upload_2018-2-21_9-16-58.png upload_2018-2-21_9-17-3.png upload_2018-2-21_9-17-6.png

    upload_2018-2-21_9-17-11.png upload_2018-2-21_9-17-16.png upload_2018-2-21_9-17-20.png

    I bought a very small 1K platinum temperature sensor from Digikey; part number 615-1045-ND and soldered it to a twisted pair of Teflon coated wires using heat shrink to cover the joints. I then threaded this through the centre of the Teflon rod and pulled it tight as shown in the photos. This rod was then mounted in the oven via a hole in the back plate of the oven.

    I needed a fan inside the oven to stir the air around in order to keep the inside temperature as uniform as possible. For the fan, I mounted a small DC motor on the back plate, using long stand-off's to insulate it because the back surface of the oven gets very hot. The shaft for the fan blade is passed though the back plate of the oven and connected to the motor with a shaft coupling. The sensor-Teflon rod assembly is mounted so that the sensor will be close to where the pc-board is to be placed. The last photo of the inside of the oven door shows the sensor mounting, the fan and a small grid made from wire mesh on which the pc-board will be situated. That basically completed the modifications needed for the oven.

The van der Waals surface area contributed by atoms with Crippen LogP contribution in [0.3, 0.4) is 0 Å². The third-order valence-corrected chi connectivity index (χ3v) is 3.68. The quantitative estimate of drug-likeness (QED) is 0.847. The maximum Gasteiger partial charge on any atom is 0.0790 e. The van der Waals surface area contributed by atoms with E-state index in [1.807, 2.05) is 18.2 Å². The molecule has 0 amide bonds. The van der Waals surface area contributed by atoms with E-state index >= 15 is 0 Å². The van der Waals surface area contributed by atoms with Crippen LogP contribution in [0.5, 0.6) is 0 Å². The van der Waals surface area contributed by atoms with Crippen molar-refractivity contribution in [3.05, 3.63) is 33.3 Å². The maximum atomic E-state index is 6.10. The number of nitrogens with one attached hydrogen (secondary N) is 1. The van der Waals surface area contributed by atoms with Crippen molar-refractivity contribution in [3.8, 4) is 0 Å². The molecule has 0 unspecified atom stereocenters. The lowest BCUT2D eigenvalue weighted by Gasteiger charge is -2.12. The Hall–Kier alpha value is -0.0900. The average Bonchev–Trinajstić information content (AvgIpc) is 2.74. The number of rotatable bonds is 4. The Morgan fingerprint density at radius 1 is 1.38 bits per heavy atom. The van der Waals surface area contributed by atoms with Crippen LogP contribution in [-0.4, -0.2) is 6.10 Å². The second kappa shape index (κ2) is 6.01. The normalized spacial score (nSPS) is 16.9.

For the oven controller, I had an old chassis from a previous project which had an AC power receptacle on the back surface. I had a 25A solid state relay which I used to turn the oven on and off. This was controlled by the R-Pi controller. I used wire-wrap from the R-Pi pins to make connections to the various LED’s and switches. The Adafruit MAX31865 board has an SPI interface to a male header so it was easy to use wire-wrap to connect it to the R-Pi. The front of the chassis and the cover for it were built from 0.1” thick ABS sheet; it was plastic because the R-Pi communicates with the outside world via Wi-Fi. Plastic sheet like this is easy to use and ABS glue or ‘crazy glue’ bond to it very well. The wiring job I did was not pretty but it works. This photo was taken during development and the circuit was slightly different from the final. The controller was powered by a laptop power supply. There are thousands of these things discarded every day but they are very useful; they supply about 18V at more than 1 Ampere. Two voltage regulators in the circuit supply the needed 12V for the motor and 5V for the R-Pi and associated circuitry. The R-Pi supplies the 3.3V needed for the Adafruit board.